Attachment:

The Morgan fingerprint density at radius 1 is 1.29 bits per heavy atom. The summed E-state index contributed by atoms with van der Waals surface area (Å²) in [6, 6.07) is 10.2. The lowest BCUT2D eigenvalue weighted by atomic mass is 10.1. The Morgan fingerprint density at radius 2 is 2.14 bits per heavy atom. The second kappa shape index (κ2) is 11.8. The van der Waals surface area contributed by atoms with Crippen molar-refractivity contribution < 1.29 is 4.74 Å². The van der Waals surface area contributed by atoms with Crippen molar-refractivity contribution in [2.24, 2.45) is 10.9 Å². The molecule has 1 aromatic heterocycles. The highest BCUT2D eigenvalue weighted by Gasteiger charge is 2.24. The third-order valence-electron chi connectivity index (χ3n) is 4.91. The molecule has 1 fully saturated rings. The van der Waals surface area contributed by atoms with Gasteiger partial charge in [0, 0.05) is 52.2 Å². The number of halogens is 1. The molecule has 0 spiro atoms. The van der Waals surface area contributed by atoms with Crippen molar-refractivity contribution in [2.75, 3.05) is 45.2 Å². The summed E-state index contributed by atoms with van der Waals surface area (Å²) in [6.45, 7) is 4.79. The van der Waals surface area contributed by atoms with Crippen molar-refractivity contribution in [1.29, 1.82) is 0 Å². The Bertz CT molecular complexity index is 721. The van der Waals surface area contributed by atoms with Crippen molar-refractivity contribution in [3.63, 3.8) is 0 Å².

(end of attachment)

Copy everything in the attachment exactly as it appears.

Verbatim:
The Morgan fingerprint density at radius 1 is 1.29 bits per heavy atom. The summed E-state index contributed by atoms with van der Waals surface area (Å²) in [6, 6.07) is 10.2. The lowest BCUT2D eigenvalue weighted by atomic mass is 10.1. The Morgan fingerprint density at radius 2 is 2.14 bits per heavy atom. The second kappa shape index (κ2) is 11.8. The van der Waals surface area contributed by atoms with Crippen molar-refractivity contribution < 1.29 is 4.74 Å². The van der Waals surface area contributed by atoms with Crippen molar-refractivity contribution in [2.24, 2.45) is 10.9 Å². The molecule has 1 aromatic heterocycles. The highest BCUT2D eigenvalue weighted by Gasteiger charge is 2.24. The third-order valence-electron chi connectivity index (χ3n) is 4.91. The molecule has 1 fully saturated rings. The van der Waals surface area contributed by atoms with Gasteiger partial charge in [0, 0.05) is 52.2 Å². The number of halogens is 1. The molecule has 0 spiro atoms. The van der Waals surface area contributed by atoms with Crippen molar-refractivity contribution in [2.75, 3.05) is 45.2 Å². The summed E-state index contributed by atoms with van der Waals surface area (Å²) in [6.45, 7) is 4.79. The van der Waals surface area contributed by atoms with Crippen molar-refractivity contribution in [1.29, 1.82) is 0 Å². The Bertz CT molecular complexity index is 721. The van der Waals surface area contributed by atoms with Crippen molar-refractivity contribution in [3.63, 3.8) is 0 Å².